Lampedusa sparkles under an unrelenting sun, its waters clear turquoise against white sand. The scorched beauty of this tiny Italian island belies the despair that takes place off its shores, even on the highest part of the land, where an overstuffed refugee camp is tucked away from the sight of everyday Lampedusans.
Being the first European point of contact for thousands of migrants and refugees trying to cross the Mediterranean from North Africa, the island is a risky beacon.
Since 2014, more than 17,000 children, men, and women have died while trying to make their way to Europe through the extraordinarily dangerous route from North Africa to Italy, according to the International Organization for Migration. Most of them drown in overcrowded boats that were never seaworthy to begin with.
On a single day this past May, 1,000 migrants and refugees reached Lampedusa. That made 11,000 who had landed since the beginning of the year. With an official capacity of just 192 people, the sole migrant detention center on the island is beyond crowded—it hosted on average more than a thousand migrants in September 2020, according to the Italian newspaper Il Sole 24 Ore.
I last reported from Lampedusa in 2015, but the remote island has been on my mind lately because of the uptick in headlines about migrants and refugees dying while trying to cross another body of water, the traffic-heavy English Channel. At the end of November, 27 people died at sea when their boat capsized. More than 25,000 migrants and refugees have crossed the Channel so far this year, CBS News reported. Until recently, they primarily traveled to England by truck, but an increase of security controls in the Port of Calais in France has made this route less feasible. Adding to the shift is a decrease in vehicle traffic because of COVID-19, Tony Smith, the former director general of the UK Border Force, told BBC News.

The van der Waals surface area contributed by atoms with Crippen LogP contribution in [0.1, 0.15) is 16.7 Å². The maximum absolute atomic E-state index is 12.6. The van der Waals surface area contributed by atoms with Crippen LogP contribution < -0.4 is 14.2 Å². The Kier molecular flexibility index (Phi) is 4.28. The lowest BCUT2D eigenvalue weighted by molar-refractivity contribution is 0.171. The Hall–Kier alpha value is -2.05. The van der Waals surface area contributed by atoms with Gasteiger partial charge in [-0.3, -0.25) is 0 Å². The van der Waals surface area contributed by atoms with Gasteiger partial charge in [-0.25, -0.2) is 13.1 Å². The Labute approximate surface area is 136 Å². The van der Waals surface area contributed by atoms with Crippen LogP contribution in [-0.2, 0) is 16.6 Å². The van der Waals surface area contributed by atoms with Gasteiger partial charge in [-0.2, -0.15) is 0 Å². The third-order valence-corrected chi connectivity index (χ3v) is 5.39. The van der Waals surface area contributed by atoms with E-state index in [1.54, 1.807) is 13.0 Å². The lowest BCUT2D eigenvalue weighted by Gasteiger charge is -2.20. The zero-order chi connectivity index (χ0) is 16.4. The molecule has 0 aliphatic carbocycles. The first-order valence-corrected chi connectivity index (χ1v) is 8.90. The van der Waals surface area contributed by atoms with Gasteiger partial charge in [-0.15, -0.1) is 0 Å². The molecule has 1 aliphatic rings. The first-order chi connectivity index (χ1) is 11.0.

Reading the CBS story, I saw the blinding light of Lampedusa again. In my week there in June 2015, at least 24 people died trying to reach the island—and the chance at a better future they hoped it held.
When I reached the island’s detention center, there was virtually no way to access any of the women refugees. In the first place, I had to actually get through the dirty front gates, which were guarded at all times by the carabinieri, the military police.
Before my arrival, I obtained official permission to enter. But when I got there, that permission had magically disappeared. That led to four dusty days of standing outside the gates, swatting away scarabs and begging guards to let me in.
By the time I was finally let through the gates, I was told I would be allowed to speak to just two women. Two, out of 71. My mouth hung open for any scarabs to enter.
In the end, NGO workers were willing to tell us some of the stories they’d heard from women in the center, including the time a Nigerian woman offered her own child—born of rape—to one of them.
Pretty much everyone I met had been stabbed, beaten, raped, or shot while making the journey from sub-Saharan Africa through Libya to Italy. But these stories we would get mainly from men—they were the only ones who would jump the fences and wander through the town’s main strip, Via Roma, which was ringed with outdoor cafés. Police would eventually round the men up and march them back up the hill, but while I was there, I got to know a number of these young guys.
Five men from Sudan, Morocco, Gambia, Eritrea, and possibly Syria (one man changed his story a couple of times) sat and chatted with me for hours. All of them had cell phones with spent SIM cards, which led to a sweaty hour of me running from bank to bank to try to change what little money they had into euros so they could make their phones work again. Apparently, local shop and bank employees refused to do business with them.